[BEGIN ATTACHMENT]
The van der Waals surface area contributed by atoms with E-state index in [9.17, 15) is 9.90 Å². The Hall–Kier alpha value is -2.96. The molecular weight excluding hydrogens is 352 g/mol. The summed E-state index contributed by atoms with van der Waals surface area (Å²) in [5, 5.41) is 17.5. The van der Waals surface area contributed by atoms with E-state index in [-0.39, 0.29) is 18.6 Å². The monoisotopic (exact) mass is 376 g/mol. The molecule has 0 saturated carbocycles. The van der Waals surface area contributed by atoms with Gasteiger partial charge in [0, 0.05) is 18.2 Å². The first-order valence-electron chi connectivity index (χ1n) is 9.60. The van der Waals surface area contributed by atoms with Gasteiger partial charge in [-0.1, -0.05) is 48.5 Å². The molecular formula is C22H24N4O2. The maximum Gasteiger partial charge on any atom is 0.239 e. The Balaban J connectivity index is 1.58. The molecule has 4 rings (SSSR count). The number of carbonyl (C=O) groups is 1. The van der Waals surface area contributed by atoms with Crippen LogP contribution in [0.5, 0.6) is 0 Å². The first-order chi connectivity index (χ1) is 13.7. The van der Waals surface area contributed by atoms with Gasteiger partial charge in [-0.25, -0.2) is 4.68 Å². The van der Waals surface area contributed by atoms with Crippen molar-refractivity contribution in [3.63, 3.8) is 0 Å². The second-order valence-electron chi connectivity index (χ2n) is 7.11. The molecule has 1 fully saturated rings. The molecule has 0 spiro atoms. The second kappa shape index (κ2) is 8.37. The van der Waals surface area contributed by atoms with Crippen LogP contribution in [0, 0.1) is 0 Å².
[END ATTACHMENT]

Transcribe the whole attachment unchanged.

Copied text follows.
The van der Waals surface area contributed by atoms with E-state index in [9.17, 15) is 9.90 Å². The Hall–Kier alpha value is -2.96. The molecular weight excluding hydrogens is 352 g/mol. The summed E-state index contributed by atoms with van der Waals surface area (Å²) in [5, 5.41) is 17.5. The van der Waals surface area contributed by atoms with E-state index in [-0.39, 0.29) is 18.6 Å². The monoisotopic (exact) mass is 376 g/mol. The molecule has 0 saturated carbocycles. The van der Waals surface area contributed by atoms with Gasteiger partial charge in [0, 0.05) is 18.2 Å². The first-order valence-electron chi connectivity index (χ1n) is 9.60. The van der Waals surface area contributed by atoms with Gasteiger partial charge in [-0.1, -0.05) is 48.5 Å². The molecular formula is C22H24N4O2. The maximum Gasteiger partial charge on any atom is 0.239 e. The Balaban J connectivity index is 1.58. The molecule has 4 rings (SSSR count). The number of carbonyl (C=O) groups is 1. The van der Waals surface area contributed by atoms with Crippen LogP contribution in [0.5, 0.6) is 0 Å². The first-order chi connectivity index (χ1) is 13.7. The van der Waals surface area contributed by atoms with Gasteiger partial charge in [-0.25, -0.2) is 4.68 Å². The van der Waals surface area contributed by atoms with Crippen molar-refractivity contribution in [3.63, 3.8) is 0 Å². The second-order valence-electron chi connectivity index (χ2n) is 7.11. The molecule has 1 fully saturated rings. The molecule has 0 spiro atoms. The second kappa shape index (κ2) is 8.37. The van der Waals surface area contributed by atoms with Crippen LogP contribution in [0, 0.1) is 0 Å².